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Daniel B. Rothman, William H. Warren; Wormholes in virtual reality and the geometry of cognitive maps. Journal of Vision 2006;6(6):143. doi: 10.1167/6.6.143.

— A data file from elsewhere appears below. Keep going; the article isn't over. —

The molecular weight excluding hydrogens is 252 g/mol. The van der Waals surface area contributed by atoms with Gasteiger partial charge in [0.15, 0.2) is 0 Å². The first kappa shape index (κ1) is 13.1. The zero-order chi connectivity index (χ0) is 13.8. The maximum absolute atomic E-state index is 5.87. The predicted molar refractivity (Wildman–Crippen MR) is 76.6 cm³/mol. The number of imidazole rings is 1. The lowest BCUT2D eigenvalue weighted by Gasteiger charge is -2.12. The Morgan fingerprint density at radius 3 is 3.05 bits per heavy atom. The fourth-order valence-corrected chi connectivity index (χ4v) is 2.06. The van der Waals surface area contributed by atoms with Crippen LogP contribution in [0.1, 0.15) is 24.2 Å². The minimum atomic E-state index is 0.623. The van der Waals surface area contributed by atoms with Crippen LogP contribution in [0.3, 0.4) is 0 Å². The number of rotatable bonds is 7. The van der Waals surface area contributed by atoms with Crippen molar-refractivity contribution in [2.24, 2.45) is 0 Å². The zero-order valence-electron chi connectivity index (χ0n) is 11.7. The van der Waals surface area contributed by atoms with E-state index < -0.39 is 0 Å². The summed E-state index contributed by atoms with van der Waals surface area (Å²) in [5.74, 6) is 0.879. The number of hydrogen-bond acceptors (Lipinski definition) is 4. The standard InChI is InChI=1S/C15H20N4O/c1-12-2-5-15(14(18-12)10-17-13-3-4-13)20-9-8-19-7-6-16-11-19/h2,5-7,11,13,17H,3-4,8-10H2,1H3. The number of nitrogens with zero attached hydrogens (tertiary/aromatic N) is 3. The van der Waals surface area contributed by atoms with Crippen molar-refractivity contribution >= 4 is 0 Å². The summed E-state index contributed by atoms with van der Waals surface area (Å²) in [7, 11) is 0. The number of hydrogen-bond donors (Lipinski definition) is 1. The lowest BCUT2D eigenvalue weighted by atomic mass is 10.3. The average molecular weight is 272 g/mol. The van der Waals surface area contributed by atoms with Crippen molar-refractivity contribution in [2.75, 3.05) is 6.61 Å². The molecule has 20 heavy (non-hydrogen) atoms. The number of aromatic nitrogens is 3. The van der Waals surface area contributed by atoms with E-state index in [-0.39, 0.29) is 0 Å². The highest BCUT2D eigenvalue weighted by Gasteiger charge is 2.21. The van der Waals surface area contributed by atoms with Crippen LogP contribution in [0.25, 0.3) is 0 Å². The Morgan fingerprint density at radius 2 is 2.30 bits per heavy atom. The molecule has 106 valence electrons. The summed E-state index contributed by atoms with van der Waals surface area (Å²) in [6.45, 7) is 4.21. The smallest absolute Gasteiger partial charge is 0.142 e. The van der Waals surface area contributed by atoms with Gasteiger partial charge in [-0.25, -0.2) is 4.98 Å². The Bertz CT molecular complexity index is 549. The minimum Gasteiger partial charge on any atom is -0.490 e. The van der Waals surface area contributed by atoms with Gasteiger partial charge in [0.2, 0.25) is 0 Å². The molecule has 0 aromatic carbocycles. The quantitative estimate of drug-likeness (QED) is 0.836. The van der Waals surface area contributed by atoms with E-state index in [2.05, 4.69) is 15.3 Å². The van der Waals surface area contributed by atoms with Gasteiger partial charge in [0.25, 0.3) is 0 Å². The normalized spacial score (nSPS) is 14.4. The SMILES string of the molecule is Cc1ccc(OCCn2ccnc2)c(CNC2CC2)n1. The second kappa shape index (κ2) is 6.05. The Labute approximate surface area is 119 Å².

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The underlying geometry of cognitive maps could take different forms. At one extreme, spatial knowledge might have a Euclidean structure that preserves metric distances and angles (Gallistel, 1980). At the other, it might have a topological graph structure that only preserves the connectivity between known places. We investigate this question by introducing two “wormholes” that link remote places in a virtual hedge maze, making it non-Euclidean. A control maze had the same layout with no wormholes. Participants walked in an immersive virtual environment (10m x10m) with a head-mounted display (80deg FOV) and a sonic/inertial tracking system (50–70ms latency). In the learning phase, they explored the environment and were then trained to a criterion of two trials walking directly from a Home location to each of 10 landmark locations. In the test phase, they walked from Home to location A and thence to location B. On probe trials, the possible routes from A to B included a shortcut through a wormhole that required initially walking away from B. If participants learn both environments with comparable numbers of training trials and errors, and take advantage of wormholes during testing, it suggests that they rely on a graph-like structure for navigation. Conversely, if they have more difficulty learning the wormhole environment, or fail to use wormholes and make errors during testing, it suggests that they acquire more metric spatial knowledge. The results will allow us to better understand the geometrical structure underlying human cognitive maps.
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